Today’s New York Times: what a joy, Yuki & Amy in full swing for the Asian art market! ... our stars in the auction world
My dear readers of ART + CULTURE surely remember the recent reshuffle at Sotheby’s, see the attached links.
Sotheby’s Harsh Reshuffle: After Amy Cappellazzo and Kevin Ching, Next Prominent Figure TERASE Yuki Bites the Dust (2021/5/20)
Next One @ Sotheby’s: Hugely Popular Amy Cappellazzo Bites the Dust
What will happen @ Sotheby’s Japan? (2021/4/29)
アジアのアートマーケットの中心的人物：26歳のネイサン ドライ氏、新CEO サザビーズアジア (サザビーズのオーナー パトリック・ドライの息子）(2021/4/14)
Key Person of Asia’s Art Market: 26 Years Old Nathan Drahi, New CEO Sotheby’s Asia (Son of Sotheby’s Owner Patrick Drahi)
Today, via The New York Times, a smart move by the “liberated” persons had been announced, with our beloved Yuki Terase 寺瀬由紀 and Amy Cappellazzo in the center of global attention.
Fascinating constellations with promising, future Asian art market results. We’ll follow their moves and art projects in our region, which per se will be exciting to experience IRL, in Hong Kong, Tokyo, Seoul, Taipeh, Singapore, Jakarta, Manila, Bangkok, Shanghai and Beijing.
ユキ、頑張ってね、coraggio, mi raccomando Amy!
Powerful Auction Veterans Aim New Company at Asian Market
Amy Cappellazzo, Yuki Terase and Adam Chinn have joined forces to reach a growing pool of young collectors in Hong Kong and beyond.
New York Times, Oct. 13, 2021
Amy Cappellazzo, the former chairwoman of Sotheby’s fine art division, and Yuki Terase, the former head of contemporary art in Asia, in November will begin operating an international art advisory firm that handles transactions and offers market expertise, advising on the acquisition of works of art or the dissolution of collections.
Adam Chinn, another founding partner and Sotheby’s former chief operating officer, will handle the company’s business and legal operations.
The company, called Art Intelligence Global (AIG), will be headquartered both in Hong Kong — where Terase will be based and where the offices are to include a large exhibition space — and in New York, at 32 East 57th Street, former home of the storied Pace/MacGill Gallery, where Cappellazzo and Chinn will move in early next year (working remotely until then).
The equal footing of both offices reflects a recognition that, over the last five years, the Asian market has become hugely important — surpassing Europe as the second largest in the world after the United States, the team said, and fueled by young buyers from the fields of technology and entertainment in places like Japan, Hong Kong, Korea, Malaysia and Singapore.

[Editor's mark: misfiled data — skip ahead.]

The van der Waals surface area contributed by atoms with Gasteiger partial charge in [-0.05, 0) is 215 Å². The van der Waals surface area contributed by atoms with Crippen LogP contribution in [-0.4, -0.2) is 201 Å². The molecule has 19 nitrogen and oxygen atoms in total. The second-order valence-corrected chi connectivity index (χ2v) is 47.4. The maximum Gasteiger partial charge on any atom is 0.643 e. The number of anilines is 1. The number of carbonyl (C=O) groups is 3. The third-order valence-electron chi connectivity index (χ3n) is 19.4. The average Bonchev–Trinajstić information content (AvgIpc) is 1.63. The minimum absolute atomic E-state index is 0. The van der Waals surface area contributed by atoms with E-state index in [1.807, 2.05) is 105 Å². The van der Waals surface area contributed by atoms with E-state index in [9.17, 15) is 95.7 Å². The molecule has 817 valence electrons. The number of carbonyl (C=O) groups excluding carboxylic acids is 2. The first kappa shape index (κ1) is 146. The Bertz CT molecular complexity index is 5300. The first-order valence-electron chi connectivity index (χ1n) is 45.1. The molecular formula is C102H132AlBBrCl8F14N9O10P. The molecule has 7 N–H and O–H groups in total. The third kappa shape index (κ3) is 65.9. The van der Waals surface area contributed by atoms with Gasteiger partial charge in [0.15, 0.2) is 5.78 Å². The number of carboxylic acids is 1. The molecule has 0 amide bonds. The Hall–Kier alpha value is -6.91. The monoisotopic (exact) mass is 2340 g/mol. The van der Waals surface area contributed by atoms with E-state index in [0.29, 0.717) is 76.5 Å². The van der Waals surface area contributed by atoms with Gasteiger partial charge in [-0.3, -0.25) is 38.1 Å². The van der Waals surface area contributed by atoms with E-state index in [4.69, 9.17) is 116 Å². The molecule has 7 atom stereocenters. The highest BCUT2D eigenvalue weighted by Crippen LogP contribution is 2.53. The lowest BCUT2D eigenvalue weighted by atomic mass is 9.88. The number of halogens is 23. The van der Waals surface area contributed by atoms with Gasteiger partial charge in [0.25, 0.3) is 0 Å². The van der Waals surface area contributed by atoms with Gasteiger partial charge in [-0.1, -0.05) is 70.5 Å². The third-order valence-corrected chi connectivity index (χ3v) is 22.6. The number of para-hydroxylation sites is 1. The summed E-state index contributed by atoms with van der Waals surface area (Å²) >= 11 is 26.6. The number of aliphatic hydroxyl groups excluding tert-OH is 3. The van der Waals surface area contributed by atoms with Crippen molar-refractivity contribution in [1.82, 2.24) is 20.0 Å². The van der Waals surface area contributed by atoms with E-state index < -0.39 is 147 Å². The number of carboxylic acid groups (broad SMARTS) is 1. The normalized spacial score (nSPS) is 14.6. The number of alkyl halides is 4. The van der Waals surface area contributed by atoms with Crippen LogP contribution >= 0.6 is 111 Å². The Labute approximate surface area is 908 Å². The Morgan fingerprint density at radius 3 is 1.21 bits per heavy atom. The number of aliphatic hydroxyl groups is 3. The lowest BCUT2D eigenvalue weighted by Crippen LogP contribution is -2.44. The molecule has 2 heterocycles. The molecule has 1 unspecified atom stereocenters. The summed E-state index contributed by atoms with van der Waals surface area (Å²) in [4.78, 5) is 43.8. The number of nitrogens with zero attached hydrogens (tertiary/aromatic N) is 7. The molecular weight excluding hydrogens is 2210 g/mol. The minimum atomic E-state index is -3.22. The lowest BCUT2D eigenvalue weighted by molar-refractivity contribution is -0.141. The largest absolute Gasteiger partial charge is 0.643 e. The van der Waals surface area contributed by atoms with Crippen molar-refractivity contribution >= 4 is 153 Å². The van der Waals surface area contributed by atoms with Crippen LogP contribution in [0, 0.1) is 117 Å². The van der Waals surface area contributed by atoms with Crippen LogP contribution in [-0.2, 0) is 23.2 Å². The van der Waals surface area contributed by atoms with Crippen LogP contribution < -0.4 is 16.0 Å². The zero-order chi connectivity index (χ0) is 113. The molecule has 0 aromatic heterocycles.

“Asia is really at the point where it can originate this kind of world-class success and expertise in the region, not something that’s imported from Western organizations,” Terase said. “It’s become such an important market to determine even how you structure New York sales.”
Over her decade at Sotheby’s, Terase — who previously worked in mergers and acquisitions at Morgan Stanley in Tokyo — helped build the Asian presence of American auction houses, starting with a Hong Kong pop-up auction in fall 2016.
“That was really the first time that any international auction had offered Western art in the main auction series,” she said. “At the time, no one believed in consigning great pieces to Hong Kong — they said collectors will come and buy in London or New York.”
Last week, Sotheby’s five modern and contemporary Hong Kong sales totaled $185 million, bringing the year-to-date total in those categories in Asia to $600 million, a 35 percent increase over 2020.
In addition, 40 percent of Sotheby’s last four evening sales — and nine of the top 20 pieces that sold there in 2020 — went to Asian buyers. Major collectors of Western art now include Asians like the Japanese billionaire Yusaku Maezawa and the Taiwanese pop star collector Jay Chou.
Cappellazzo came to Sotheby’s when her advisory firm, Art Agency, Partners — managed with Allan Schwartzman, a longtime art adviser, and Chinn, an investment banker and lawyer — was acquired by the auction house in 2016.
The AIG team, while providing a broad range of services, will advise Asian clients on promising new collecting areas, such as NFTs — which Cappellazzo said she believes are “here to stay” — and works by artists of color, a category that has already exploded.
Cappellazzo said she had long admired Terase, having collaborated closely with her at Sotheby’s. “There is no one I’ve worked with that talented,” Cappellazzo said, “whose art historical range is that nimble.”
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